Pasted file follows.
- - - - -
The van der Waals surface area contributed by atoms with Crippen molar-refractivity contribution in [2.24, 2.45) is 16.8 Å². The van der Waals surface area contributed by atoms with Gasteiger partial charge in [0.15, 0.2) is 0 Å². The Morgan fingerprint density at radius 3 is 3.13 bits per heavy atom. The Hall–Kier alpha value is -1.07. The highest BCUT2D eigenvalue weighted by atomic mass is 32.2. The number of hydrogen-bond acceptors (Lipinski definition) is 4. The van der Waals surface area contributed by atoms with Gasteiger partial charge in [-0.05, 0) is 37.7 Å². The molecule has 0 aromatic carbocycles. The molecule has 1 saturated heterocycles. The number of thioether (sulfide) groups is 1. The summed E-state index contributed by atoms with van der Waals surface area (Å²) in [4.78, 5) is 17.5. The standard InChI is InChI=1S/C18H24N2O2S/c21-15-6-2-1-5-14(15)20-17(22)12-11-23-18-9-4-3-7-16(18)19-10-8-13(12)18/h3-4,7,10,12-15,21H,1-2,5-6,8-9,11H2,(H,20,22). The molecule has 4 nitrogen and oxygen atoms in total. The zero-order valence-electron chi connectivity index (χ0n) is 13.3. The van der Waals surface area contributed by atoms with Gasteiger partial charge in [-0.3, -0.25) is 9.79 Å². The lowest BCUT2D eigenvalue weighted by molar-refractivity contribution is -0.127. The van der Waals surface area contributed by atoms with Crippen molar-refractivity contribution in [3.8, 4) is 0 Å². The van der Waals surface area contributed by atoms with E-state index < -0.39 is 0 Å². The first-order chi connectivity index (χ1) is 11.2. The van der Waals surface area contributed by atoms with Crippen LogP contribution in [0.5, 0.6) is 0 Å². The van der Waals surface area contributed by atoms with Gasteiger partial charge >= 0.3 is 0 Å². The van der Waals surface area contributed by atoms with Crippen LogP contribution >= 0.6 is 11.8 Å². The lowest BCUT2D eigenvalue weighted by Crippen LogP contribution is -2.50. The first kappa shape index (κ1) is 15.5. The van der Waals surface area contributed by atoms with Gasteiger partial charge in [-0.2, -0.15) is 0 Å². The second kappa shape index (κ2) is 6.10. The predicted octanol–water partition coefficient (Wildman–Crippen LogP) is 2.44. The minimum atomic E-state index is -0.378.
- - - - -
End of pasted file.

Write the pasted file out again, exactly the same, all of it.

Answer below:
The van der Waals surface area contributed by atoms with Crippen molar-refractivity contribution in [2.24, 2.45) is 16.8 Å². The van der Waals surface area contributed by atoms with Gasteiger partial charge in [0.15, 0.2) is 0 Å². The Morgan fingerprint density at radius 3 is 3.13 bits per heavy atom. The Hall–Kier alpha value is -1.07. The highest BCUT2D eigenvalue weighted by atomic mass is 32.2. The number of hydrogen-bond acceptors (Lipinski definition) is 4. The van der Waals surface area contributed by atoms with Gasteiger partial charge in [-0.05, 0) is 37.7 Å². The molecule has 0 aromatic carbocycles. The molecule has 1 saturated heterocycles. The number of thioether (sulfide) groups is 1. The summed E-state index contributed by atoms with van der Waals surface area (Å²) in [4.78, 5) is 17.5. The standard InChI is InChI=1S/C18H24N2O2S/c21-15-6-2-1-5-14(15)20-17(22)12-11-23-18-9-4-3-7-16(18)19-10-8-13(12)18/h3-4,7,10,12-15,21H,1-2,5-6,8-9,11H2,(H,20,22). The molecule has 4 nitrogen and oxygen atoms in total. The zero-order valence-electron chi connectivity index (χ0n) is 13.3. The van der Waals surface area contributed by atoms with Gasteiger partial charge in [-0.3, -0.25) is 9.79 Å². The lowest BCUT2D eigenvalue weighted by molar-refractivity contribution is -0.127. The van der Waals surface area contributed by atoms with Crippen molar-refractivity contribution in [3.8, 4) is 0 Å². The van der Waals surface area contributed by atoms with E-state index < -0.39 is 0 Å². The first-order chi connectivity index (χ1) is 11.2. The van der Waals surface area contributed by atoms with Crippen LogP contribution in [0.5, 0.6) is 0 Å². The van der Waals surface area contributed by atoms with Gasteiger partial charge >= 0.3 is 0 Å². The van der Waals surface area contributed by atoms with Crippen LogP contribution >= 0.6 is 11.8 Å². The lowest BCUT2D eigenvalue weighted by Crippen LogP contribution is -2.50. The first kappa shape index (κ1) is 15.5. The van der Waals surface area contributed by atoms with Gasteiger partial charge in [-0.2, -0.15) is 0 Å². The second kappa shape index (κ2) is 6.10. The predicted octanol–water partition coefficient (Wildman–Crippen LogP) is 2.44. The minimum atomic E-state index is -0.378.